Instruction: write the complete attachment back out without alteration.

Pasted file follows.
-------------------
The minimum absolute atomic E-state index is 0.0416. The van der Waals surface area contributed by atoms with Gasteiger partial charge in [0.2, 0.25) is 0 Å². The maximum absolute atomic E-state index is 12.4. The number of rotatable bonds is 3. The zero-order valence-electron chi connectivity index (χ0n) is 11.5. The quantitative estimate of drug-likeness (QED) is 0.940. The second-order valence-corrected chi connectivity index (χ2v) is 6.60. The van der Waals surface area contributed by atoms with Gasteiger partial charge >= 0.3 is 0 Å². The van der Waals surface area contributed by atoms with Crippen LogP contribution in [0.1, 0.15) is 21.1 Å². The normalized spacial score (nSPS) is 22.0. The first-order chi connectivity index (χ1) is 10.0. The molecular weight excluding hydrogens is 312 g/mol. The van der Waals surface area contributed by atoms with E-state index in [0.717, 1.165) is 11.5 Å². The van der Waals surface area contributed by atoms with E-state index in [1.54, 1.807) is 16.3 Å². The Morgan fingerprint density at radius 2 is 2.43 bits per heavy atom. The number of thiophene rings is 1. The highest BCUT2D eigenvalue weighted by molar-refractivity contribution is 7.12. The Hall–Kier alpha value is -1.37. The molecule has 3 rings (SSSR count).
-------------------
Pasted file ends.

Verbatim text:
The minimum absolute atomic E-state index is 0.0416. The van der Waals surface area contributed by atoms with Gasteiger partial charge in [0.2, 0.25) is 0 Å². The maximum absolute atomic E-state index is 12.4. The number of rotatable bonds is 3. The zero-order valence-electron chi connectivity index (χ0n) is 11.5. The quantitative estimate of drug-likeness (QED) is 0.940. The second-order valence-corrected chi connectivity index (χ2v) is 6.60. The van der Waals surface area contributed by atoms with Gasteiger partial charge >= 0.3 is 0 Å². The van der Waals surface area contributed by atoms with Crippen LogP contribution in [0.1, 0.15) is 21.1 Å². The normalized spacial score (nSPS) is 22.0. The first-order chi connectivity index (χ1) is 10.0. The molecular weight excluding hydrogens is 312 g/mol. The van der Waals surface area contributed by atoms with E-state index in [0.717, 1.165) is 11.5 Å². The van der Waals surface area contributed by atoms with E-state index in [1.54, 1.807) is 16.3 Å². The Morgan fingerprint density at radius 2 is 2.43 bits per heavy atom. The number of thiophene rings is 1. The highest BCUT2D eigenvalue weighted by molar-refractivity contribution is 7.12. The Hall–Kier alpha value is -1.37. The molecule has 3 rings (SSSR count).